Continuing with refinishing our FMS P-51, in this installment we’re smoothing out the entire airframe including filling in all of the oversized panel lines. From there we’re applying our protective coats of polycrylic which will provide our surface in which we can do our paint preparation. If you missed my build review and paint stripping methods, you can catch that here. Let’s get to it!
It’s no secret, the panel lines on these foam warbirds are huge. When I took on this project, I knew that was one of the first things I wanted to rectify. The overall shape looks so good, smoothing out the finish would only make it look that much better. So, enter Continue reading →
Ever since getting to ride in Ken Wagoners’ Lady Alice P-51, I’ve had to have a P-51 in my hangar and it has to be painted up as Lady Alice! Anything I can do to relive that amazing experience…which of course would mostly consist of me pushing the airplane around my garage while making airplane noises! I wouldn’t have it any other way! If you missed my post and video from that day, you can read about it here. Be sure to check the video too as it was a beautiful day for flying!
So, enter the FMS P-51. I had been shopping around for a P-51 for a while and had been eyeing this foamy for some time. A friend of mine is a master when it comes to foam and I’ve always wanted to use his technique on refinishing a foam airframe. So, when the FMS P-51 came up on sale at MotionRC, I bit the bullet and picked one up. Mostly, I liked the size (able to transport easily in one piece), the outline looked good and it had a cool scale 4-blade prop (though, I upgraded to something better and more scale). Also, you get an all inclusive package with servos, motor and ESC. However, it is indeed EPO foam, and though the finish is nice, you get big panel lines and some foam texture; nothing that can’t be remedied through some elbow grease and the right materials. So over the next few weeks, I will be showing the method I’m using to completely refinish a foam warbird while also showing some of the upgrades done as well.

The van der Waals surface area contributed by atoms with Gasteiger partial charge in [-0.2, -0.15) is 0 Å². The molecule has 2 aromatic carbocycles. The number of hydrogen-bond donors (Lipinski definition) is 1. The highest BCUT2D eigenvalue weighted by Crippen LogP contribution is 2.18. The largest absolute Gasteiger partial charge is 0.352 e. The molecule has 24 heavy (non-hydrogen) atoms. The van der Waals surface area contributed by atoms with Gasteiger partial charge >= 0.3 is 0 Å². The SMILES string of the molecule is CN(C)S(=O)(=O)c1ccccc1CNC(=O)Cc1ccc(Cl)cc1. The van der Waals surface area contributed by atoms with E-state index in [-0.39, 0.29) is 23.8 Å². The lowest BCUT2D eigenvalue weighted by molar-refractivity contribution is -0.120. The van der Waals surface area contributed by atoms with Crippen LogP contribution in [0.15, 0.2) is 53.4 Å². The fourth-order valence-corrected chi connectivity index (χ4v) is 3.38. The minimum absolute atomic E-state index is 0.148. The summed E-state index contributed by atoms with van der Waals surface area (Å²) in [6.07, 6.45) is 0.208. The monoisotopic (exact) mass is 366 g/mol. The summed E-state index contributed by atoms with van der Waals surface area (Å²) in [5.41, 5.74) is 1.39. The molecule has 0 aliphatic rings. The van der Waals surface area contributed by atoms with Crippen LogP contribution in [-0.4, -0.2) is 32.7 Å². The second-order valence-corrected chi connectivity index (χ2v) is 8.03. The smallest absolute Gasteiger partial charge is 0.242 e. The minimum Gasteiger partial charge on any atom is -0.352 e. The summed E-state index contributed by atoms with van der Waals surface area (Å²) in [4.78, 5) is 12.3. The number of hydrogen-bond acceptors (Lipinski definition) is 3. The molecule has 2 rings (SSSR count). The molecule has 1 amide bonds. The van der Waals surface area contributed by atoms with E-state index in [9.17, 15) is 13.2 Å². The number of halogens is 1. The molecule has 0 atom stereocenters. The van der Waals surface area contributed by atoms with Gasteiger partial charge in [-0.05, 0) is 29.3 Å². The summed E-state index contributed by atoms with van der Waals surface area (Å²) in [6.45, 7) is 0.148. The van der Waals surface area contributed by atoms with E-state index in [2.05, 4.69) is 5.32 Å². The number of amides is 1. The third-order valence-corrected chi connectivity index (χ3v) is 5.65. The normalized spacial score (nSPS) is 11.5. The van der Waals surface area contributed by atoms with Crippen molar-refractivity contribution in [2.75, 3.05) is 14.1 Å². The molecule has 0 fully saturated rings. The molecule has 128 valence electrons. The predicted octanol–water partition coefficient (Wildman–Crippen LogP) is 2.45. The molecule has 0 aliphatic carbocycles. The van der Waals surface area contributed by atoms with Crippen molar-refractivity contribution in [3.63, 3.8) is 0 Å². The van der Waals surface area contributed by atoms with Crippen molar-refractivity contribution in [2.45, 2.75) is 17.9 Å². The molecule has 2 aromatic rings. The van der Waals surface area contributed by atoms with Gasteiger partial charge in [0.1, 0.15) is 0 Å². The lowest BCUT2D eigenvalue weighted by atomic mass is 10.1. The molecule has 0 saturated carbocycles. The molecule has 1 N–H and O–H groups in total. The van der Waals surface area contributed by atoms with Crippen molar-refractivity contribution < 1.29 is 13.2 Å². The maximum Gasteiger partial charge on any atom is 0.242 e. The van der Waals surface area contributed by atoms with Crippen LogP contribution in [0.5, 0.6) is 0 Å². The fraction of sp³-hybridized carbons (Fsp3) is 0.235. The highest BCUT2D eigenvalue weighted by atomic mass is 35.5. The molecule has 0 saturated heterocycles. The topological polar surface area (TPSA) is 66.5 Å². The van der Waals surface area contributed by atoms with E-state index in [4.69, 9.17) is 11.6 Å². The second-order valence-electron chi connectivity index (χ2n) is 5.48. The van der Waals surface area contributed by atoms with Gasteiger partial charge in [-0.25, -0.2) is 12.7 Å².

There’s no question that the Scale Squadron of SoCal know how to put on an event. Originators of the US Scale Masters, they have been putting on scale events since day one as scale is their true passion. It is no surprise that this years Warbirds and Classics event was no exception! Running in its ninth year, the event was held at a new location; the OCMA “Bob Swenson” field in Black Star Canyon next to Irvine Lake. Nestled amongst the hills of Orange County, the runway is a nicely manicured and smooth stone composite material that is as hard as asphalt. There had been some light rains a few weeks prior and so the surrounding scenery was lush with green grass and native California shrubbery. Add to that Continue reading →
A while back, my Friend Brian had a minor incident with his 1/4 scale TBM P-40. Though, it didn’t result in any physical damage to the airplane, it did result in an impact to the “stand way off scale” exhausts on one side. Being made of thin plastic, they ended up crushed and unsalvageable. We originally thought we’d make a quick plug and do some resin castings, but as we looked at the exhausts more, we realized just how out of scale they really were and how much they just didn’t look right at all. So, enter the 3D printer! Within a few days, we were able to draw and print some replacements that came out awesome! Before we begin, if you’ve not read my Q&A on 3D printing, you can read that here to get a better understanding of the process and materials. Also, if you’d like to see video of this P-40 in action I’ve embedded the video from my YouTube channel at the bottom of this article. Don’t forget, if you are looking for help with some 3D printing, I can help! Just shoot me an email through my contact form.
A comparison of the stock exhausts to the final 3D printed exhausts
The CAD Model
First things first, we had to make a CAD model of the exhausts. In looking at the original plastic exhausts, they were completely out of scale. We used the basic dimensions as a starting point, but then Continue reading →